Interestingly, the involvement of GDSs (and also data providers like OAG) in the adoption of NDC has turned out to be much more inclusive than initially anticipated. Early on, many experts predicted that NDC would cause GDSs and data providers to vanish as intermediaries between airlines and travelers. However, this has not been the case. Instead of being sidelined, technology intermediaries have taken on crucial roles in the NDC adoption process. Ultimately, NDC has fostered a far more collaborative approach among industry stakeholders than initially envisioned.
As a result of this collaborative approach, NDC adoption has gained significant momentum. IATA reported that, as of April 2021, the number of NDC certifications across airlines, IT providers, and sellers had grown by 18% year-over-year, achieving the organization's self-set target of 20% NDC bookings by mid-2021.
As the initiative gained momentum, the range of NDC-enabled solutions expanded, with a growing number of companies offering innovative tools and services that leverage the capabilities of this new data exchange protocol.
We will look at some of them, especially from the startup arena, at the end of this article.
Many Industry Stakeholders Are Committed to NDC
To drive forward the development of NDC, most industry stakeholders have actively participated and collaborated to establish NDC as the go-to IT standard across the industry.
These parties include:
Most major airlines have embraced NDC and are working on integrating it into their distribution strategies. They have recognized the potential of NDC to enhance their offerings and improve revenue management. As of today, more than 60 airlines worldwide are NDC certified. While there are hundreds of airlines globally, it's noteworthy that these 60+ NDC-certified carriers include a diverse range of both large and smaller international airlines. This underscores the growing potential of NDC across the industry, acknowledging the importance of all airlines in shaping the future of travel distribution.
Key Global Distribution Systems (GDSs) like Amadeus, Sabre, and Travelport have, after some initial hesitation, progressively embraced NDC and started developing solutions that support the new protocol. These companies have been investing in the necessary infrastructure and technology to facilitate the adoption of NDC by their travel agency partners and airline customers. However, GDSs continue to have a special relationship with NDC, which we will explain in more detail below.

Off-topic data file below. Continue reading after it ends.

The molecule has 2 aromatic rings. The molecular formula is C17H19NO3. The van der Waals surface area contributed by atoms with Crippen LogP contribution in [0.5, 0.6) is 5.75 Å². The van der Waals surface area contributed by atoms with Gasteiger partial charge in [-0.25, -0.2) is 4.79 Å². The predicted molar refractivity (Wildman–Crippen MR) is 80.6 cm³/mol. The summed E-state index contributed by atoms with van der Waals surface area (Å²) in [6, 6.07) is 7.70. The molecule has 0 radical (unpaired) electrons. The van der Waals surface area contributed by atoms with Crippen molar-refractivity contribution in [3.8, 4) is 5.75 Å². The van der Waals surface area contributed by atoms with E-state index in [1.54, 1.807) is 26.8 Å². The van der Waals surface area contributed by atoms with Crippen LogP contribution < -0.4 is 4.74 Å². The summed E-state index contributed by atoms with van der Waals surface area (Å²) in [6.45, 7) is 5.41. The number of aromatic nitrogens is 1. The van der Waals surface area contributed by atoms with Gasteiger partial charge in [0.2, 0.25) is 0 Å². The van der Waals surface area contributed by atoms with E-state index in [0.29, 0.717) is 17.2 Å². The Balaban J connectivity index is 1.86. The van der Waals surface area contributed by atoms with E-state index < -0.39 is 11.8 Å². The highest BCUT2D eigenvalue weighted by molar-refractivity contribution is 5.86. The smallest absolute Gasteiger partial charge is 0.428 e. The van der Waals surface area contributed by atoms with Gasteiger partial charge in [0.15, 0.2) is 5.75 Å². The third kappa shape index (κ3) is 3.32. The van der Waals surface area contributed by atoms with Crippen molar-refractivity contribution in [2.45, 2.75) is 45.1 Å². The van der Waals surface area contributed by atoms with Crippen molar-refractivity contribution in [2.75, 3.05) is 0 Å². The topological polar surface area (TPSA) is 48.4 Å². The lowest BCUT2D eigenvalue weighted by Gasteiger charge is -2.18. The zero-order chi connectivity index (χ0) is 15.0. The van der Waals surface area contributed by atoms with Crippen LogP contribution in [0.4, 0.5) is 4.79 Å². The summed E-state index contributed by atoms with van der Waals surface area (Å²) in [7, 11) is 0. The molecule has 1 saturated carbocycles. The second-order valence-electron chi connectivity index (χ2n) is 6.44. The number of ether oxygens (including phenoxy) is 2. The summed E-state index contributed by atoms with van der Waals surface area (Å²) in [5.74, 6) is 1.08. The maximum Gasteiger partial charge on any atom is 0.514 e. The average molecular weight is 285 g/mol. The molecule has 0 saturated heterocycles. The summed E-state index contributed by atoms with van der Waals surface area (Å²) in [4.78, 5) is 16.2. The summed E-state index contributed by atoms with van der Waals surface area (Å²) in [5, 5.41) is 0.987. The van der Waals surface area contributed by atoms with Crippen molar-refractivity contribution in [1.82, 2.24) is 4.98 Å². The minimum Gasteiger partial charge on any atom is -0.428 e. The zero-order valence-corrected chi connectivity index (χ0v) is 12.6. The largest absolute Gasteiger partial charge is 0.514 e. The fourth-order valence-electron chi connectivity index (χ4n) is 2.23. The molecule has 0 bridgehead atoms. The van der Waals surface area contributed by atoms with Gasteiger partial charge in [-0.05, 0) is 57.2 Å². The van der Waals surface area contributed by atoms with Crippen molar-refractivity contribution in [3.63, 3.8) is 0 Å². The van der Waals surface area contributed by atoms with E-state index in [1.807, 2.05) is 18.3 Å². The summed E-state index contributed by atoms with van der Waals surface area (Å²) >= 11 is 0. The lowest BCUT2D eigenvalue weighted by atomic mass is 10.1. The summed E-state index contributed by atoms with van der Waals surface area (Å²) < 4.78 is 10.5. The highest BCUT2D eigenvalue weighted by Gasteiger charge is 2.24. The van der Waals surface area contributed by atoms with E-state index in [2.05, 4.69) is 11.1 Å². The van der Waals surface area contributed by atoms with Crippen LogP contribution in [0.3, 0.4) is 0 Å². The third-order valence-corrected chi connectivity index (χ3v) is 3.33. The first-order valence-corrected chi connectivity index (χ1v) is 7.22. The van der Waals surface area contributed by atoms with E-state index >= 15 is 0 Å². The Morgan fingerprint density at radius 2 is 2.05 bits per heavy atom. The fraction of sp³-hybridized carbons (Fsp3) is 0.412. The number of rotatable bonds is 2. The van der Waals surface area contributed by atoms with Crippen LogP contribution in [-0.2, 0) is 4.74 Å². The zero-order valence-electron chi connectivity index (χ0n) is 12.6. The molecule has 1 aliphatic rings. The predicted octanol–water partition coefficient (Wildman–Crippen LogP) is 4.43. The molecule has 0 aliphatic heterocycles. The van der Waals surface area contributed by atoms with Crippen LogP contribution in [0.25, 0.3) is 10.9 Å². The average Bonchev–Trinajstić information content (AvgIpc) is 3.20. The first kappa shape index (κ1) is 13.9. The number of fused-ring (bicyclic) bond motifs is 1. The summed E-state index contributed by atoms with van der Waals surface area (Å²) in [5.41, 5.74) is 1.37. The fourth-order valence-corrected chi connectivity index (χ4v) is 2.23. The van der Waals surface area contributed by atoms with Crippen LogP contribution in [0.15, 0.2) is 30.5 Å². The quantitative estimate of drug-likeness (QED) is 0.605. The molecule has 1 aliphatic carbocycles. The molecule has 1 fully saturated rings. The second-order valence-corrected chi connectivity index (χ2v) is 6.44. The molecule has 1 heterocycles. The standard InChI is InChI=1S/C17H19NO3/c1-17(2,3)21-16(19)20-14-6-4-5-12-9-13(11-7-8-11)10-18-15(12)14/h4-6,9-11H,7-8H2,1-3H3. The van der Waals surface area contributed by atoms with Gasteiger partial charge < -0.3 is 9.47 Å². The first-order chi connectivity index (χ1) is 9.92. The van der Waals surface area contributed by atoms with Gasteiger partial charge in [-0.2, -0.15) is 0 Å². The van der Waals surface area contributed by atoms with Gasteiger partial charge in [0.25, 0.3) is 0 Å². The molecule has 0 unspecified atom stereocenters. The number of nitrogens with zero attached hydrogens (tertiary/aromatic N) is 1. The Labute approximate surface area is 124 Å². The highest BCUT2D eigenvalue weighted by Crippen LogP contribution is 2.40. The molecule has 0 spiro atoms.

Technology providers such as Farelogix, Datalex, and IBS Software have played a significant role in the development of NDC by creating the technology platforms and tools that enable airlines and travel agencies to leverage the new protocol. These technology providers have designed solutions that support NDC's advanced data exchange capabilities, allowing for improved personalization and dynamic pricing.
Data providers play a crucial role in the NDC ecosystem by offering trusted, and accurate global datasets. We at OAG, for example, supply and streamline flight schedules. Fare data aggregators enable the process of integrating with airlines by ensuring that data is presented in a unified format, validated, and up-to-date. All these data companies remove time constraints that airlines may face in their development pipelines, allowing for a more efficient NDC rollout. By working with data providers like us, industry stakeholders can more effectively navigate the complexities of NDC implementation and benefit from a reliable and accessible data source. We enable stakeholders to access airline data at scale, providing a comprehensive and streamlined solution, rather than relying on a time-consuming and resource-intensive one-to-one approach with individual airlines.
Major travel agencies and aggregators, including Expedia, Booking.com, and CWT, have also embraced NDC, recognizing the opportunities it presents to enhance their services and provide a more seamless customer experience. By adopting NDC, these companies are better positioned to offer personalized and dynamic offers to their customers, leading to increased satisfaction and loyalty. Skyscanner, for example, has applied NDC to its metasearch concept and, as a third party, connects airlines to agencies, OTAs, and customers via its NDC solution to enable direct bookings. Skyscanner was the first major search engine that jumped on the NDC standard plane. In turn, the company has offered end-customers an improved booking experience where the user has the most information while broadening airlines’ customer reach. Since then, other OTAs, such as Kayak and Hotwire, have also started offering their own NDC solutions.
However, despite all of this great commitment, participation is far from complete, with an estimated 80% of all bookings still not NDC-enabled today.
In particular, travel agencies struggle with adopting NDC more quickly. According to a 2022 Phocuswright survey among travel agency employees, only 7% were familiar with NDC and using it, while the remaining 93% either had no access to NDC content or they were not familiar yet with the technology.
These stats illustrate the untapped potential for NDC in the future, especially since industry-wide participation in NDC is mission-critical to enable consistency and interoperability.